The fatwa on mutilation and arranged marriages causes Italian Islam to quarrel

The fatwa on mutilation and arranged marriages causes Italian Islam to quarrel
The fatwa on mutilation and arranged marriages causes Italian Islam to quarrel

A “fatwa” against arranged marriages and female genital mutilation. The Union of Islamic Communities of Italy thus reacts to the dramatic case of Novellara (Reggio Emilia), where for almost a month there has been no news of the very young Pakistani Saman Abbas, on whose fate there is unfortunately little hope.

The eighteen-year-old disappeared from the family home after refusing – even with a complaint to social services – the wedding her “clan” had arranged for her with a cousin in Pakistan. The search for the girl continues unabated and while the Prosecutor’s Office has opened an investigation into the murder and concealment of the body, the suspects – all relatives – are already six.

The case of poor Saman is not the first of its kind in our country. The best known precedents are those of two other young people of Pakistani origin who lived in the Brescia area: Hina Salem, killed by her family for refusing patriarchal impositions and Sana Cheema, punished with death for her intention to live “in the West”, free from the pseudo-religious conditioning of the “clan” who wanted her to be married to a relative. But other similar events have been denounced or discovered, and all referred to family contexts with strict ethics or pseudo-religious logic, of Islamic origin.

Thus, to give a signal (to Muslims and non-Muslims) and to publicly distance themselves from certain tribal practices grafted onto a very widespread fundamentalist subculture also in Europe – and as has also been seen in Italy – the UCOII has released this press release , announcing the intention to issue a sort of juridical-religious verdict, in concert with the Islamic Association of Imams and Religious Guides. “Fortunately – says Ucoii – these are episodes that do not have, as far as we know, an important extension and frequency, but we know that within some ethnic communities situations and behaviors that violate people’s rights still persist”. The UCOII affirms that it “strongly rejects this type of conception of the female condition and of the life of people in general: these are behaviors that cannot find any religious justification, therefore absolutely to be condemned, and even more so to be prevented”. So “to strengthen awareness and increase prevention” he announces that he will issue “a fatwa against forced arranged marriages and the equally tribal custom of female infibulation” and at the same time rejects “any political speculation of this sad affair that aims to tarnish the entire Italian Islamic community “.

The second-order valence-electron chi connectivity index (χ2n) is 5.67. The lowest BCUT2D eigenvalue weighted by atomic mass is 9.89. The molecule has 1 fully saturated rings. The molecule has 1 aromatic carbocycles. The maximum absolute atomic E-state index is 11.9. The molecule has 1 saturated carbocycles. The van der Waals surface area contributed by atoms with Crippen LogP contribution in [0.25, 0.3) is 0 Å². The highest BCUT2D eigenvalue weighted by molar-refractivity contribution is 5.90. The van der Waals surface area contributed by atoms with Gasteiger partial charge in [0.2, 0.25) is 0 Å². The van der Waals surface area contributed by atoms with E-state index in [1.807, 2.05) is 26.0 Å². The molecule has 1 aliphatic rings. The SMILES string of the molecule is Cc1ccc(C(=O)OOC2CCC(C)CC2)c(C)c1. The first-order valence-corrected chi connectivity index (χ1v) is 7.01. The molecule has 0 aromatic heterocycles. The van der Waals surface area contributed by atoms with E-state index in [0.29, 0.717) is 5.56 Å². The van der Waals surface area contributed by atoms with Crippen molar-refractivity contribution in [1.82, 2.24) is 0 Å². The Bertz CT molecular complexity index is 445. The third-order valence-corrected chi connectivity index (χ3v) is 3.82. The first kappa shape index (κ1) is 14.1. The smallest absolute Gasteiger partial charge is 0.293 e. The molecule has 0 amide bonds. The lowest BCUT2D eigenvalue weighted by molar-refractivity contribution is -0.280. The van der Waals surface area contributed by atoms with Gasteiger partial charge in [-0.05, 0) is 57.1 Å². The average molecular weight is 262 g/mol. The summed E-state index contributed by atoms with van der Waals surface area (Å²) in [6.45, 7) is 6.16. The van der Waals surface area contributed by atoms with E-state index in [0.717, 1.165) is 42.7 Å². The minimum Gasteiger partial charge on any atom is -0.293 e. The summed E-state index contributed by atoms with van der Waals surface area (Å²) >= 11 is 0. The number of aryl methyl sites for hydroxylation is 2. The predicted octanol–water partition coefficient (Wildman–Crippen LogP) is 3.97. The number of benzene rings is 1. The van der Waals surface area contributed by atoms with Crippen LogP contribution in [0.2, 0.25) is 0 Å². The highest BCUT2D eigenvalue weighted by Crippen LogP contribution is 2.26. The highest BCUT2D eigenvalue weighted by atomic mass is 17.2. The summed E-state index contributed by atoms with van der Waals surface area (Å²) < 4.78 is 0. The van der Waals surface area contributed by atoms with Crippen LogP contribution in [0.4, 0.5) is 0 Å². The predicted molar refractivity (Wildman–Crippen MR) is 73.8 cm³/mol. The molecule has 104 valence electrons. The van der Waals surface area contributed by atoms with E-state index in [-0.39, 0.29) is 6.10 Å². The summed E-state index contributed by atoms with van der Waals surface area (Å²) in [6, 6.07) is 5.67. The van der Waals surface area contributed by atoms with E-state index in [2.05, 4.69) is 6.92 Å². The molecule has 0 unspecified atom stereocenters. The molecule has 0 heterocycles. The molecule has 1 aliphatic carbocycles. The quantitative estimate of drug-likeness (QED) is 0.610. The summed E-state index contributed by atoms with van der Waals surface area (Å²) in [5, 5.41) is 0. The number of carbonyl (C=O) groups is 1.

Apparently, UCOII’s decision is a step in the right direction, but the chosen tool is controversial. A “fatwa”, in fact, seems to open the doors to a sort of special order that applies to the Muslim faithful, confusing the civil and religious plan, in which, moreover, there is no single authority: the UCOII is only one of the existing acronyms, and does not even seem to be majority, although it is very visible. “In Italy, Muslims must follow the legal system – comments Yahya Pallavicini, leader of Coreis and imam of the small mosque in via Meda in Milan – not to exploit news and tribal facts to build a parallel”. “The news of the issue of a fatwa by the UCOII is nothing short of shocking – comments also Souad Sbai, former PDL parliamentarian and president of the Averroè Study Center – In 2021, in Italy, the cradle of civilization and law, an act such is inadmissible. “

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